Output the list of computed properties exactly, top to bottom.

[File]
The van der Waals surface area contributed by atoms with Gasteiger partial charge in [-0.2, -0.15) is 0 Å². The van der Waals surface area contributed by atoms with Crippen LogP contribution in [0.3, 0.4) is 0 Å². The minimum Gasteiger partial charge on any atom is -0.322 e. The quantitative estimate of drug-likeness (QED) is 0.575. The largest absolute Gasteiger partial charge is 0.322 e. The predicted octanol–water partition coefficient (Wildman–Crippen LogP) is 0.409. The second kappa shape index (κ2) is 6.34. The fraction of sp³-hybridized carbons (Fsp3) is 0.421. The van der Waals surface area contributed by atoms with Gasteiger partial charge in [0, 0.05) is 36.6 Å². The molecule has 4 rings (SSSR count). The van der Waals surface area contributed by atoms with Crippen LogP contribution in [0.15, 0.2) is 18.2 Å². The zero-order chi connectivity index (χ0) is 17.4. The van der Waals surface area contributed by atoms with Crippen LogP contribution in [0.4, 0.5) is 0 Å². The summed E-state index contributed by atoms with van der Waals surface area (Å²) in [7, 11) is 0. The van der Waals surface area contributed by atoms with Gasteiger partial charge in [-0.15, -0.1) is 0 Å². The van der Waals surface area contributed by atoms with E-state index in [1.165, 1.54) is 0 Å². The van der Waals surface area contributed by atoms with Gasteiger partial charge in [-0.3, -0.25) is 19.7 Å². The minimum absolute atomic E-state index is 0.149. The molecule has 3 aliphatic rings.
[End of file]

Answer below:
The van der Waals surface area contributed by atoms with Gasteiger partial charge in [-0.2, -0.15) is 0 Å². The van der Waals surface area contributed by atoms with Crippen LogP contribution in [0.3, 0.4) is 0 Å². The minimum Gasteiger partial charge on any atom is -0.322 e. The quantitative estimate of drug-likeness (QED) is 0.575. The largest absolute Gasteiger partial charge is 0.322 e. The predicted octanol–water partition coefficient (Wildman–Crippen LogP) is 0.409. The second kappa shape index (κ2) is 6.34. The fraction of sp³-hybridized carbons (Fsp3) is 0.421. The van der Waals surface area contributed by atoms with Gasteiger partial charge in [0, 0.05) is 36.6 Å². The molecule has 4 rings (SSSR count). The van der Waals surface area contributed by atoms with Crippen LogP contribution in [0.15, 0.2) is 18.2 Å². The zero-order chi connectivity index (χ0) is 17.4. The van der Waals surface area contributed by atoms with Crippen LogP contribution in [0.4, 0.5) is 0 Å². The summed E-state index contributed by atoms with van der Waals surface area (Å²) in [7, 11) is 0. The van der Waals surface area contributed by atoms with Gasteiger partial charge in [-0.15, -0.1) is 0 Å². The van der Waals surface area contributed by atoms with E-state index in [1.165, 1.54) is 0 Å². The van der Waals surface area contributed by atoms with Gasteiger partial charge in [-0.3, -0.25) is 19.7 Å². The minimum absolute atomic E-state index is 0.149. The molecule has 3 aliphatic rings.